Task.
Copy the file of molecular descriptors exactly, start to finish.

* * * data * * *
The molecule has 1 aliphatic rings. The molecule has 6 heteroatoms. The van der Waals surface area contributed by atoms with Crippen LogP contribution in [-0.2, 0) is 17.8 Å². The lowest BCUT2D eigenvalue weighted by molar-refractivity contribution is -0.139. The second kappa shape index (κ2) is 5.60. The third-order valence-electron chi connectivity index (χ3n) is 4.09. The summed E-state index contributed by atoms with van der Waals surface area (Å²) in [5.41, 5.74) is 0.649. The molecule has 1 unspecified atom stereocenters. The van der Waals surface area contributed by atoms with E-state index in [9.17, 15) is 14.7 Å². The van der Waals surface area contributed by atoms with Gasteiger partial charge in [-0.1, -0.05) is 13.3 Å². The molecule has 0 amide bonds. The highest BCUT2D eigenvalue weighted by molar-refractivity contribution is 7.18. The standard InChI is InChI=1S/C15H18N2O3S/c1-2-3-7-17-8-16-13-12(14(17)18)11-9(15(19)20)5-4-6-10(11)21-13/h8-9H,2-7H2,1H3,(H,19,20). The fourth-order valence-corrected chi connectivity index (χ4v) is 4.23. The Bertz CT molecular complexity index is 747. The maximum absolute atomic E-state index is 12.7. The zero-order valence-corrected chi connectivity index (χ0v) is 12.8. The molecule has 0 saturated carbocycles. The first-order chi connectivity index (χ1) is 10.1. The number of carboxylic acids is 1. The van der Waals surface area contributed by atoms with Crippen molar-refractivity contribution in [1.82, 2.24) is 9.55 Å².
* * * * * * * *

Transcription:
The molecule has 1 aliphatic rings. The molecule has 6 heteroatoms. The van der Waals surface area contributed by atoms with Crippen LogP contribution in [-0.2, 0) is 17.8 Å². The lowest BCUT2D eigenvalue weighted by molar-refractivity contribution is -0.139. The second kappa shape index (κ2) is 5.60. The third-order valence-electron chi connectivity index (χ3n) is 4.09. The summed E-state index contributed by atoms with van der Waals surface area (Å²) in [5.41, 5.74) is 0.649. The molecule has 1 unspecified atom stereocenters. The van der Waals surface area contributed by atoms with E-state index in [9.17, 15) is 14.7 Å². The van der Waals surface area contributed by atoms with Gasteiger partial charge in [-0.1, -0.05) is 13.3 Å². The molecule has 0 amide bonds. The highest BCUT2D eigenvalue weighted by molar-refractivity contribution is 7.18. The standard InChI is InChI=1S/C15H18N2O3S/c1-2-3-7-17-8-16-13-12(14(17)18)11-9(15(19)20)5-4-6-10(11)21-13/h8-9H,2-7H2,1H3,(H,19,20). The fourth-order valence-corrected chi connectivity index (χ4v) is 4.23. The Bertz CT molecular complexity index is 747. The maximum absolute atomic E-state index is 12.7. The zero-order valence-corrected chi connectivity index (χ0v) is 12.8. The molecule has 0 saturated carbocycles. The first-order chi connectivity index (χ1) is 10.1. The number of carboxylic acids is 1. The van der Waals surface area contributed by atoms with Crippen molar-refractivity contribution in [1.82, 2.24) is 9.55 Å².